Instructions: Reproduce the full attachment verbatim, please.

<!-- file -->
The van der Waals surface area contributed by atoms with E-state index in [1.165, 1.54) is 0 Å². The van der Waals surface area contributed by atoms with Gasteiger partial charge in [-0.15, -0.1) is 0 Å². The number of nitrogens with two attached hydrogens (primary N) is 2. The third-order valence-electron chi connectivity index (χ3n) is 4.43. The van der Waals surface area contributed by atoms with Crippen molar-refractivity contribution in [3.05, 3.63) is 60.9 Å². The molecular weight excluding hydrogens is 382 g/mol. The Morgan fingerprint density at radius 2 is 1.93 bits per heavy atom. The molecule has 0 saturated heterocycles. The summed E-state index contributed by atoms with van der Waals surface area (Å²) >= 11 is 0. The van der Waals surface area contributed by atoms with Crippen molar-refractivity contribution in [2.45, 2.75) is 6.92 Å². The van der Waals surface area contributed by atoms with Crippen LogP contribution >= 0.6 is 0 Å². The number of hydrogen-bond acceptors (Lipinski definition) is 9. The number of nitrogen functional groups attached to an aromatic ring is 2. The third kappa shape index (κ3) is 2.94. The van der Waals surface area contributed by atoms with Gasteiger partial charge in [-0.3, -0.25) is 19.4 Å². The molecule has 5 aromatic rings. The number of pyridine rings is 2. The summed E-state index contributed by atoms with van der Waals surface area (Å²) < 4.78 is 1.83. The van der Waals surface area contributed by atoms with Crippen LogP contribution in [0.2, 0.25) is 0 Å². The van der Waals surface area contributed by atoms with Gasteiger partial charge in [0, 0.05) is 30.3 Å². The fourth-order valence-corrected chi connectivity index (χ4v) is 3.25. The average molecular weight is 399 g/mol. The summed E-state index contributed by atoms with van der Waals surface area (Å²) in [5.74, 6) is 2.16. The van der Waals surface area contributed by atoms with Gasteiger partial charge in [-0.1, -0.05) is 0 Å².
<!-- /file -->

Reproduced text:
The van der Waals surface area contributed by atoms with E-state index in [1.165, 1.54) is 0 Å². The van der Waals surface area contributed by atoms with Gasteiger partial charge in [-0.15, -0.1) is 0 Å². The number of nitrogens with two attached hydrogens (primary N) is 2. The third-order valence-electron chi connectivity index (χ3n) is 4.43. The van der Waals surface area contributed by atoms with Crippen molar-refractivity contribution in [3.05, 3.63) is 60.9 Å². The molecular weight excluding hydrogens is 382 g/mol. The Morgan fingerprint density at radius 2 is 1.93 bits per heavy atom. The molecule has 0 saturated heterocycles. The summed E-state index contributed by atoms with van der Waals surface area (Å²) >= 11 is 0. The van der Waals surface area contributed by atoms with Crippen molar-refractivity contribution in [2.45, 2.75) is 6.92 Å². The van der Waals surface area contributed by atoms with Crippen LogP contribution >= 0.6 is 0 Å². The number of hydrogen-bond acceptors (Lipinski definition) is 9. The number of nitrogen functional groups attached to an aromatic ring is 2. The third kappa shape index (κ3) is 2.94. The van der Waals surface area contributed by atoms with Gasteiger partial charge in [-0.3, -0.25) is 19.4 Å². The molecule has 5 aromatic rings. The number of pyridine rings is 2. The summed E-state index contributed by atoms with van der Waals surface area (Å²) < 4.78 is 1.83. The van der Waals surface area contributed by atoms with Crippen LogP contribution in [0.2, 0.25) is 0 Å². The van der Waals surface area contributed by atoms with Gasteiger partial charge in [0, 0.05) is 30.3 Å². The fourth-order valence-corrected chi connectivity index (χ4v) is 3.25. The average molecular weight is 399 g/mol. The summed E-state index contributed by atoms with van der Waals surface area (Å²) in [5.74, 6) is 2.16. The van der Waals surface area contributed by atoms with Gasteiger partial charge in [-0.1, -0.05) is 0 Å².